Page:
The metaverse is a virtual world where users share experiences and interact in real-time within simulated scenarios. It is still largely conceptual but could transform how people work, shop, communicate, and consume content. By 2030, the metaverse will be a $ 13 trillion opportunity, according to Citi Global Insights.
The metaverse brings together a range of next-generation technologies from cloud to artificial intelligence (AI), blockchain, cryptocurrencies, cybersecurity, the internet of things (IoT), virtual reality (VR), augmented reality (AR), digital twins, and adtech. The convergence of all the aforementioned themes will make digital media experiences more immersive, inclusive, and accessible than today. Over the next decade growth will depend on the maturity of the underlying technologies.
The metaverse will revolutionize digital media
Although the metaverse is in the early stages of development, it has the potential to be the next mega-theme in digital media. With no standard definition, the metaverse means different things to different people depending on the nature of their business. This means that most companies can make it into whatever they want it to be.
Companies are building metaverses around their core competencies while pursuing new use cases to expand their offerings. For instance, Microsoft’s Mesh is based on its competencies in cloud computing, AI, and AR. Similarly, Meta is focusing on AI and VR. In short, the metaverse is a convergence of several tech themes, and companies are adopting those that suit their capabilities and objectives. In addition, companies from non-tech sectors are investing in the metaverse to engage with customers, expand brand awareness, and identify new revenue streams.
Critical to the future of work
The hype is largely focused on consumer use cases. Gaming and social media companies are at the forefront of metaverse development, but enterprises will lead the charge in the next three years. This shift will be driven by the future of work and digital transformation initiatives that are ongoing across sectors ranging from retail to healthcare and financial services. Big Tech is championing the metaverse, with Microsoft and Meta promoting it as the ideal environment to support hybrid working.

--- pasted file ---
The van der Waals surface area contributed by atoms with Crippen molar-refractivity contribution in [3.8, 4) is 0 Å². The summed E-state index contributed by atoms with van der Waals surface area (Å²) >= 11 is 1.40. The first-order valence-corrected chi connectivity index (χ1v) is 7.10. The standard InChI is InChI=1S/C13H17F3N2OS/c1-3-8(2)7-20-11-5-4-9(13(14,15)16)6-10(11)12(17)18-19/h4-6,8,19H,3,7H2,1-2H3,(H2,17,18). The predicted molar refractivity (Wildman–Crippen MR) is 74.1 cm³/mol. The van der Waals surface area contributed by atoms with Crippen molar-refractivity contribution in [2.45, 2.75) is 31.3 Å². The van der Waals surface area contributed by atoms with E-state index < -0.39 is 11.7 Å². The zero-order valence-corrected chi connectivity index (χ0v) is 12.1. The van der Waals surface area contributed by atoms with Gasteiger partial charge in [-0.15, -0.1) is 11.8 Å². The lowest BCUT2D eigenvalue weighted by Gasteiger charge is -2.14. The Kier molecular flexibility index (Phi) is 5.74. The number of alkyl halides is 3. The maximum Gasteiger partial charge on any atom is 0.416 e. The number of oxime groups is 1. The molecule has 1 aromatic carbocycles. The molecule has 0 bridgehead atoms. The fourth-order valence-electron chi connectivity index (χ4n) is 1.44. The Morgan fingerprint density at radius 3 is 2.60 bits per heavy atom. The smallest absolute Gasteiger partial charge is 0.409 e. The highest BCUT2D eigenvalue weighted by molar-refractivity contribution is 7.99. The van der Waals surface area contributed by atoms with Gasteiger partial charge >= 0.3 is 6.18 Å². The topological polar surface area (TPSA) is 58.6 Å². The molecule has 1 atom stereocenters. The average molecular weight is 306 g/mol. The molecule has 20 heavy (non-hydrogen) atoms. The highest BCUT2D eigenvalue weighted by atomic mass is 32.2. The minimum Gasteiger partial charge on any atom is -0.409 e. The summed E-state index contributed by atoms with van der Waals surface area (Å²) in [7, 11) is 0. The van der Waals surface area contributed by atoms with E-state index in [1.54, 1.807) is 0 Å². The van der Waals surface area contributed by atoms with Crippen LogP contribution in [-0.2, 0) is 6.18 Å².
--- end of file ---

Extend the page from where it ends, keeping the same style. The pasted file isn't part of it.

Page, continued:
While most enterprise metaverse platforms focus on collaboration, some use digital twins to replicate physical places (eg, factories). In terms of adoption, large companies from a variety of sectors such as technology (eg, Accenture), banking (eg, HSBC), advertising (eg, Havas), and professional services (eg, JP Morgan), are entering with a focus on the future of work. Accenture, for instance, onboards new joiners using its own metaverse, while Havas plans to host conferences and events in its virtual village built on The Sandbox. However, many big companies are taking a wait-and-see approach, looking for evidence of growth and the emergence of use cases to avoid following the hype.
Start-ups like PixelMax and NextMeet are developing virtual workplaces in the metaverse. They allow users to meet their colleagues’ avatars in virtual offices for socialization, collaboration, and gamified learning activities while working from home.
The use of AR, VR, and advertisements will be integral in metaverses, which, in turn, will bring data privacy concerns to the fore. Regulators worldwide will force metaverse platform developers to address the existing, or known, privacy issues associated with the underlying technologies that power metaverses.
Developers must also view moderating behavior as a foundational aspect, given that harmful actions will only increase as more consumers sign-up for the platforms. Failure to filter toxicity will have a detrimental impact on the company’s metaverse ambitions and reputation.